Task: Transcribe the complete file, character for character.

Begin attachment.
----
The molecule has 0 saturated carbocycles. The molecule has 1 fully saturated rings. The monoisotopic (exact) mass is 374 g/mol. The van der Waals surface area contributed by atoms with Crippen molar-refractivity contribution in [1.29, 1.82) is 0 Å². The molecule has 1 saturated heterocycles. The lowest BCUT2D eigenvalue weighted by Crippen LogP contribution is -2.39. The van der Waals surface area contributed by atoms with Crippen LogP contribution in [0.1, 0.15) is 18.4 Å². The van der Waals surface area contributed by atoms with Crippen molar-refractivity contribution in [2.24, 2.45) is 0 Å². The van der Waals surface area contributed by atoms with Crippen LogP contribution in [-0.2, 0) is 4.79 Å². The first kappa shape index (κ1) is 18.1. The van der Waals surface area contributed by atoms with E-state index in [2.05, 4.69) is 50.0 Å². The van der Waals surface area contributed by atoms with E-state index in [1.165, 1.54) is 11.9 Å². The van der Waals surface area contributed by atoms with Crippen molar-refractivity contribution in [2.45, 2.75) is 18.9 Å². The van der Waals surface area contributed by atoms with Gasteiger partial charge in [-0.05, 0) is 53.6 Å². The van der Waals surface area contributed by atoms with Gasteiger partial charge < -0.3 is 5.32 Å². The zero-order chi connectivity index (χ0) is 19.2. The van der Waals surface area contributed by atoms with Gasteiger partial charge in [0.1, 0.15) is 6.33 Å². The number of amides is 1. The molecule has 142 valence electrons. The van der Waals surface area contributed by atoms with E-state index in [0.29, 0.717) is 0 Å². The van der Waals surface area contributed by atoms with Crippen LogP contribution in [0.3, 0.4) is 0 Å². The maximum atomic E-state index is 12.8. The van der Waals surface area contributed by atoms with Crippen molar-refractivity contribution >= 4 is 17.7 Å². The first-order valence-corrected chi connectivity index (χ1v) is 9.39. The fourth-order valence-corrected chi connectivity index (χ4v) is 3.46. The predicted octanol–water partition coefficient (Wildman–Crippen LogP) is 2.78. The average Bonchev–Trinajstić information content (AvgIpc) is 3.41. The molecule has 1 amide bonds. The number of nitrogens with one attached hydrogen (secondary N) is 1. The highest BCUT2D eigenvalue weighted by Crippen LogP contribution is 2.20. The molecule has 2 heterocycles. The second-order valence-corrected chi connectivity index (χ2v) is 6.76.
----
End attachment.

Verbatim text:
The molecule has 0 saturated carbocycles. The molecule has 1 fully saturated rings. The monoisotopic (exact) mass is 374 g/mol. The van der Waals surface area contributed by atoms with Crippen molar-refractivity contribution in [1.29, 1.82) is 0 Å². The molecule has 1 saturated heterocycles. The lowest BCUT2D eigenvalue weighted by Crippen LogP contribution is -2.39. The van der Waals surface area contributed by atoms with Crippen LogP contribution in [0.1, 0.15) is 18.4 Å². The van der Waals surface area contributed by atoms with Crippen molar-refractivity contribution in [2.24, 2.45) is 0 Å². The van der Waals surface area contributed by atoms with Crippen LogP contribution in [-0.2, 0) is 4.79 Å². The first kappa shape index (κ1) is 18.1. The van der Waals surface area contributed by atoms with E-state index in [2.05, 4.69) is 50.0 Å². The van der Waals surface area contributed by atoms with E-state index in [1.165, 1.54) is 11.9 Å². The van der Waals surface area contributed by atoms with Crippen molar-refractivity contribution in [2.45, 2.75) is 18.9 Å². The van der Waals surface area contributed by atoms with Gasteiger partial charge in [-0.05, 0) is 53.6 Å². The van der Waals surface area contributed by atoms with Gasteiger partial charge < -0.3 is 5.32 Å². The zero-order chi connectivity index (χ0) is 19.2. The van der Waals surface area contributed by atoms with Gasteiger partial charge in [0.1, 0.15) is 6.33 Å². The number of amides is 1. The molecule has 142 valence electrons. The van der Waals surface area contributed by atoms with E-state index in [0.29, 0.717) is 0 Å². The van der Waals surface area contributed by atoms with Crippen LogP contribution in [0.3, 0.4) is 0 Å². The maximum atomic E-state index is 12.8. The van der Waals surface area contributed by atoms with Crippen molar-refractivity contribution >= 4 is 17.7 Å². The first-order valence-corrected chi connectivity index (χ1v) is 9.39. The fourth-order valence-corrected chi connectivity index (χ4v) is 3.46. The predicted octanol–water partition coefficient (Wildman–Crippen LogP) is 2.78. The average Bonchev–Trinajstić information content (AvgIpc) is 3.41. The molecule has 1 amide bonds. The number of nitrogens with one attached hydrogen (secondary N) is 1. The highest BCUT2D eigenvalue weighted by Crippen LogP contribution is 2.20. The molecule has 2 heterocycles. The second-order valence-corrected chi connectivity index (χ2v) is 6.76.